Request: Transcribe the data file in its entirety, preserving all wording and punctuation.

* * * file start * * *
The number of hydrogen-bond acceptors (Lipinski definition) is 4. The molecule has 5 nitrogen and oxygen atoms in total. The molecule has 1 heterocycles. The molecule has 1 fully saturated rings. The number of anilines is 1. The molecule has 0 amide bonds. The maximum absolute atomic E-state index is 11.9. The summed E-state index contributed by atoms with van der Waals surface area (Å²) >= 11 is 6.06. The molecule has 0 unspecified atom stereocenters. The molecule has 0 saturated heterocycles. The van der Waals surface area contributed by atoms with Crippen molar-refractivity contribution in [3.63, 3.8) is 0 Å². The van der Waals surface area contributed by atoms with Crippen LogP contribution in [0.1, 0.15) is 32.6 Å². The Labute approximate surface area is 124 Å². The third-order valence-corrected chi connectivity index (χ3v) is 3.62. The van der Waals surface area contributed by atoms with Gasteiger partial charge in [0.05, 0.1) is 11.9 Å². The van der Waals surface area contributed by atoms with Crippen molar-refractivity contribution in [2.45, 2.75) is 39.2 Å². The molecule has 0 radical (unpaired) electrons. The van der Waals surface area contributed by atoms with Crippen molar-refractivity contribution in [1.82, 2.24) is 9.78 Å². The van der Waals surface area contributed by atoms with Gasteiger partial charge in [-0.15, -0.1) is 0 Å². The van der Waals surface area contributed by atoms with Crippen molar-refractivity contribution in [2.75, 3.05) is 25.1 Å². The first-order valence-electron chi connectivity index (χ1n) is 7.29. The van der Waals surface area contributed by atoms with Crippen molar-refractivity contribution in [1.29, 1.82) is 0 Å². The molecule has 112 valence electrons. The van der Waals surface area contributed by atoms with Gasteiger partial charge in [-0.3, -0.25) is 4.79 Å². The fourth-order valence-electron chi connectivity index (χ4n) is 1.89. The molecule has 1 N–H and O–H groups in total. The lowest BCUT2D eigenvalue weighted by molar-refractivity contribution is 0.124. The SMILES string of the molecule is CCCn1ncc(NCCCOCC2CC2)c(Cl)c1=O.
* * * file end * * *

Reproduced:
The number of hydrogen-bond acceptors (Lipinski definition) is 4. The molecule has 5 nitrogen and oxygen atoms in total. The molecule has 1 heterocycles. The molecule has 1 fully saturated rings. The number of anilines is 1. The molecule has 0 amide bonds. The maximum absolute atomic E-state index is 11.9. The summed E-state index contributed by atoms with van der Waals surface area (Å²) >= 11 is 6.06. The molecule has 0 unspecified atom stereocenters. The molecule has 0 saturated heterocycles. The van der Waals surface area contributed by atoms with Crippen molar-refractivity contribution in [3.63, 3.8) is 0 Å². The van der Waals surface area contributed by atoms with Crippen LogP contribution in [0.1, 0.15) is 32.6 Å². The Labute approximate surface area is 124 Å². The third-order valence-corrected chi connectivity index (χ3v) is 3.62. The van der Waals surface area contributed by atoms with Gasteiger partial charge in [0.05, 0.1) is 11.9 Å². The van der Waals surface area contributed by atoms with Crippen molar-refractivity contribution in [2.45, 2.75) is 39.2 Å². The molecule has 0 radical (unpaired) electrons. The van der Waals surface area contributed by atoms with Crippen molar-refractivity contribution in [1.82, 2.24) is 9.78 Å². The van der Waals surface area contributed by atoms with Gasteiger partial charge in [-0.15, -0.1) is 0 Å². The van der Waals surface area contributed by atoms with Crippen molar-refractivity contribution in [2.75, 3.05) is 25.1 Å². The first-order valence-electron chi connectivity index (χ1n) is 7.29. The van der Waals surface area contributed by atoms with Crippen molar-refractivity contribution in [1.29, 1.82) is 0 Å². The molecule has 112 valence electrons. The van der Waals surface area contributed by atoms with Gasteiger partial charge in [-0.3, -0.25) is 4.79 Å². The fourth-order valence-electron chi connectivity index (χ4n) is 1.89. The molecule has 1 N–H and O–H groups in total. The lowest BCUT2D eigenvalue weighted by molar-refractivity contribution is 0.124. The SMILES string of the molecule is CCCn1ncc(NCCCOCC2CC2)c(Cl)c1=O.